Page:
NovaBackup, available from novastor.com $49.95/1computer
they have a variety of backup packages available, including tape, sql, server, data center, pc, etc.
Symantec Backup Exec, available from symantec.com $1162.66-$1597.48
this is for client-server
backup4all, available from backup4all.com $49.95
can backup to any kind of disc media, network drive, ftp,or usb drive or flash drive with zip64 compression. plugins for backing up specific popular programs. 30-day trial.
Casper 7.0, available from fssdev.com $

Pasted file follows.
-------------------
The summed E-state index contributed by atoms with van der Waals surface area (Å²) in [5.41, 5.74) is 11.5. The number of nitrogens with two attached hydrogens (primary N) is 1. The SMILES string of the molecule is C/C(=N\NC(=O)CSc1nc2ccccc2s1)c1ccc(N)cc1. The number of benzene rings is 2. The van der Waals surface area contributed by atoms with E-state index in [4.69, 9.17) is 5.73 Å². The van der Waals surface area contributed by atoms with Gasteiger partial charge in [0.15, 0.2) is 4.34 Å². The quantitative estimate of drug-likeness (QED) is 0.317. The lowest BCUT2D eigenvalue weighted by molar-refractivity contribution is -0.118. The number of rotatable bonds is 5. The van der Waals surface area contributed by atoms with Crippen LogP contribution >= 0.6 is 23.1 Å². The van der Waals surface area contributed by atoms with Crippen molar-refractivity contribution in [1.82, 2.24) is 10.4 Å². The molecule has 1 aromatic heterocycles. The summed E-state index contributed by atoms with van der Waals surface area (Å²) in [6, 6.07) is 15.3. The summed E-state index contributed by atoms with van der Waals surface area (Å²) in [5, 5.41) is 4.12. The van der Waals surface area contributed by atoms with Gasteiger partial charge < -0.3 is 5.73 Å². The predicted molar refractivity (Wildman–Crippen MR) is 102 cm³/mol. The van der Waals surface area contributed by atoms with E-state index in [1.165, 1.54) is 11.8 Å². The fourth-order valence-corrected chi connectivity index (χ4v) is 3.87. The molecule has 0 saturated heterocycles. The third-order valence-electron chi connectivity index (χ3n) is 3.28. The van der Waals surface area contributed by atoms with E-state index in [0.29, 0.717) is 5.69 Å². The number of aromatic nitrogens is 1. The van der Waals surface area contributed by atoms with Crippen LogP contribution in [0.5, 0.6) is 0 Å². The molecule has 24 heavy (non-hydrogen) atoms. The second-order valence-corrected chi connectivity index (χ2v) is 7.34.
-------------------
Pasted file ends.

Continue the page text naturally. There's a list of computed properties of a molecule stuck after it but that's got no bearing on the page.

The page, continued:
does backups and drive copies/upgrades, even across disparate sector sizes. minor version updates are free, major version changes require you to buy new version (as with most companies). uses volume shadow copy service
Norton Ghost, available from symantec.com $69.99
does backups and drive copies, even across disparate sector sizes. offers cold backup. cannot duplicate/upgrade a drive that has differing sector sizes. uses volume shadow copy service.
ntbackup.exe
built into the OS (on the cd for XP home). originally meant to backup to tape and floppy. on newer versions of windows, can I think use removable media including maybe JAZ and ZIP (not cost effective) and even optical media.